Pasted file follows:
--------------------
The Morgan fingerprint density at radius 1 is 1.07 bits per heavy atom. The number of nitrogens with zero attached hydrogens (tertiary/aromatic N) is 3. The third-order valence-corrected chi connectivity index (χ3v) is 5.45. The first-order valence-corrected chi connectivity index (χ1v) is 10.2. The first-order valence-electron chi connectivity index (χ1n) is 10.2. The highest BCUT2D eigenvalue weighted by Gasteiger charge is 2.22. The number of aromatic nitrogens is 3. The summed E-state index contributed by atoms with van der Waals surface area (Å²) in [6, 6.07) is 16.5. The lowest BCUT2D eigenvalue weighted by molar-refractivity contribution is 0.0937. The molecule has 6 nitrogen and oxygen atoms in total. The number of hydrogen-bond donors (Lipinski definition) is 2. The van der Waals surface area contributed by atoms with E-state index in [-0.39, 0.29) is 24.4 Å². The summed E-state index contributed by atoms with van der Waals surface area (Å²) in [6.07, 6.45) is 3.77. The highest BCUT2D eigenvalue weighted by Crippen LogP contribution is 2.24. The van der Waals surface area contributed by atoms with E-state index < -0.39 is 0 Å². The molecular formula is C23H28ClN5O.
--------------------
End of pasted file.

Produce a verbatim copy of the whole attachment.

The Morgan fingerprint density at radius 1 is 1.07 bits per heavy atom. The number of nitrogens with zero attached hydrogens (tertiary/aromatic N) is 3. The third-order valence-corrected chi connectivity index (χ3v) is 5.45. The first-order valence-corrected chi connectivity index (χ1v) is 10.2. The first-order valence-electron chi connectivity index (χ1n) is 10.2. The highest BCUT2D eigenvalue weighted by Gasteiger charge is 2.22. The number of aromatic nitrogens is 3. The summed E-state index contributed by atoms with van der Waals surface area (Å²) in [6, 6.07) is 16.5. The lowest BCUT2D eigenvalue weighted by molar-refractivity contribution is 0.0937. The molecule has 6 nitrogen and oxygen atoms in total. The number of hydrogen-bond donors (Lipinski definition) is 2. The van der Waals surface area contributed by atoms with E-state index in [-0.39, 0.29) is 24.4 Å². The summed E-state index contributed by atoms with van der Waals surface area (Å²) in [6.07, 6.45) is 3.77. The highest BCUT2D eigenvalue weighted by Crippen LogP contribution is 2.24. The van der Waals surface area contributed by atoms with E-state index < -0.39 is 0 Å². The molecular formula is C23H28ClN5O.